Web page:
Michael has pretty much been a musician his whole life, and I for most of mine. While I can sing and play, (even at the same time), and have a ridiculous volume of lyrics and guitar licks stuffed in my head, I’m sadly not much of a songwriter. Michael on the other hand very much is. He is currently part of the Blue Healers band in Rockford, so if you’re in the area, check it. We share a strong drive to create, often through music and writing. We’ve both worked blue collar jobs for most of our days, and prefer that – especially if it gets us outdoors. We both recall our childhoods with affection, and a fair share of those memories focus on food and gardening.
My Mom was born Marjorie Jean Langston in 1923, although she never used her first name. She was raised in Billings by parents of English/Scots/Irish descent, who came through Canada and the American south before landing in Montana. She left home at 18 to do her part for the WWII war effort, and headed down to the Fort Douglas army base outside Salt Lake City, where a high school friend was already working. Pretty early on she asked what there was to do for fun and who she should meet – She was told dancing and Tom Atwater, who was a fine dancer. Even though her mother told her not to be dazzled by a guy in uniform, they were married a few months later at the base. Mom did a lot of supporting dad’s education after the war, but also raised four kids, mostly in Concord, Massachusetts, and became an artist of some renown on two coasts in her lifetime. She passed away in 2015, at the ripe old age of 92.
Mom was not a fancy cook by any stretch of the imagination, but she admired a great deal about good food. She put three squares on the table for a family of six for many years. Her culinary bible was The Joy of Cooking, which now occupies a place of honor in my kitchen. She greatly admired and often attempted dishes by Julia Child, as did so many budding cooks in the 1960s, (She also introduced me to Julia at WGBH, it that’s another story). That said, she baked bread and cinnamon rolls regularly, canned produce she grew in her vegetable garden, (she made stunningly lovely gardens in general), and was quite open minded about exploring cuisines that were pretty out there for the times. I know that my interest in world cuisine and being adventurous came from her, without a doubt.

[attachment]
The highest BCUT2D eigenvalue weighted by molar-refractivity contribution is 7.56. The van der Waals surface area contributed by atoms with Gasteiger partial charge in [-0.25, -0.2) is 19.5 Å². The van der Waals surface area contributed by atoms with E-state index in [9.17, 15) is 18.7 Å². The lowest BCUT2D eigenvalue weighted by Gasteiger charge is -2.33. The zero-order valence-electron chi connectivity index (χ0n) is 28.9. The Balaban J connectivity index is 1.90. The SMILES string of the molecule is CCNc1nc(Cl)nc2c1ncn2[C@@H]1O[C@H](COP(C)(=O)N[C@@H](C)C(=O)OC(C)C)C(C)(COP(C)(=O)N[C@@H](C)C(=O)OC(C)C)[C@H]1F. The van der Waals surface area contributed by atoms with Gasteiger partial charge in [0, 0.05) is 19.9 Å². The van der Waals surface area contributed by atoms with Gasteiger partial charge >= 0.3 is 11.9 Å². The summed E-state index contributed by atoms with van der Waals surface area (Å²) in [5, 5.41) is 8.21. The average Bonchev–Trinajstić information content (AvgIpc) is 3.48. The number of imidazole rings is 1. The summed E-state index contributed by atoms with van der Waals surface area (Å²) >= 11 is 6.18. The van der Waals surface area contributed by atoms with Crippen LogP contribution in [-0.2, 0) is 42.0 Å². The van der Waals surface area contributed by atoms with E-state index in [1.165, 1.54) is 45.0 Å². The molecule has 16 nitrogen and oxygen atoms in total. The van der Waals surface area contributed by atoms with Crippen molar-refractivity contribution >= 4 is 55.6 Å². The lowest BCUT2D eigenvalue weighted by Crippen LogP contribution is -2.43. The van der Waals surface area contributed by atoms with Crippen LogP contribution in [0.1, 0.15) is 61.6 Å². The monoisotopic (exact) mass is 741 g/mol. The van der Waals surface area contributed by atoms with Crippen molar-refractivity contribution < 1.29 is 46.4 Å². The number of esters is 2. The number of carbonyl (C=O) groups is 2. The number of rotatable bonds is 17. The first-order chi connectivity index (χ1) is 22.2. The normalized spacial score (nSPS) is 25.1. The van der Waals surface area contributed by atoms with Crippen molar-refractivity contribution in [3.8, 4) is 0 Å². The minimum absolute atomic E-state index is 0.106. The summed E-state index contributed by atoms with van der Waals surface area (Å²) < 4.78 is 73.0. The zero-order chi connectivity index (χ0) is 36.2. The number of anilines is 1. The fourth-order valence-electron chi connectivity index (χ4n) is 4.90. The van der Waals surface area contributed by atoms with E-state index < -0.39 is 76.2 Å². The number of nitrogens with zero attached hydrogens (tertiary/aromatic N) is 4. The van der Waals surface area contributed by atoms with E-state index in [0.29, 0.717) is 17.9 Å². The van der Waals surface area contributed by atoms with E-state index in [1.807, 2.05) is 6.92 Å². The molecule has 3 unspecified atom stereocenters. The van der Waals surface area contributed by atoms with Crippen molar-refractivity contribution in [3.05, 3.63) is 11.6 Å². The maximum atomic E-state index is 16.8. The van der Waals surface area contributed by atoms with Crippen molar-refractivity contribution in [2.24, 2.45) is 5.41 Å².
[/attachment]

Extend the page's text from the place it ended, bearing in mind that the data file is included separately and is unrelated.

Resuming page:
Mike’s Mom was Lenore Lazzaro. Her Pappa hailed from the Piedmont, in the northwestern shin of the Italian boot, and her Mom from Ireland, by way of Canada and Michigan’s Upper Peninsula. She started working for the USPS in the mid 1960s and did so for most of her working life. Lenore learned to cook when she was just a kid, to help feed her three younger siblings. She certainly inherited both Italian and Irish roots to her cooking. Mike says, ‘she just always loved to cook,’ and that passion has passed to him. He wrote, ‘When I was a kid we lived on a small chicken farm. We always had a large garden. She and her cousin and her Italian aunts made fresh pasta. She did her own canning. I rarely remember having food from cans as a kid.’ Their farm was on the northwest edge of Rockford, and some of it remains – The house and barn are there, as is the chicken coop, although that’s been turned into a garage. Lenore passed away last May at the age of 84.
So when I saw Michael post about making Italian beef recently, the light bulb atop my beady little head lit up brilliantly. We had a nice back and forth about it after I asked for his recipe, wherein he mentioned that this was a dish that had come to him from his Mom. I asked if I might write all this up, and he replied, ‘It would be an honor,’ – and indeed it is.
So, about that ethereal stuff – First off, what we’re talking about is a well cooked and seasoned hunk of beef that is then enjoyed in as many permutations as you have imagination. You can begin that journey as we did – a nice thick slice, with some fresh pasta and veggies on the side, but you could also go straight to Italian beef sandwiches without a trace of guilt. While you’re highly unlikely to find an analog of this dish in Italy, it’s a hallmark of the cuisine of Italian immigrants who landed in the American Midwest, firmly centered in Illinois. For scholars of the sandwich, Chicago is the Holy Land, and arguments as to who’s version is best can get, shall we say, rather animated. While some troglodytes have been known to claim that this sandwich derived from a French Dip, I beg to differ – French dip is, at its best, pedestrian, whereas a great Italian beef sandwich is a thing of sublime deliciousness – and of course, the beef is key.
The cut used is traditionally a top or bottom round, wet roasted in rich, (preferably home made), stock, with a properly hefty degree of garlic and dry spices onboard. Doing things this way will notably reduce the weight and size of your roast, and can even lead to people claiming it is dry, but that should never be true – Italian beef is meant to go with the incredibly rich jus that this cooking method generates – Whatever you do, make sure you combine the two and you will be more than happy, trust me.
As for method, purists will demand that the roasting be done at exactly 350° F, and you can certainly do that, placing your beef in a braiser or Dutch oven. That said, even if this is how many of the famous makers do theirs, we at home can do the deed in a slow cooker and achieve splendid results as well.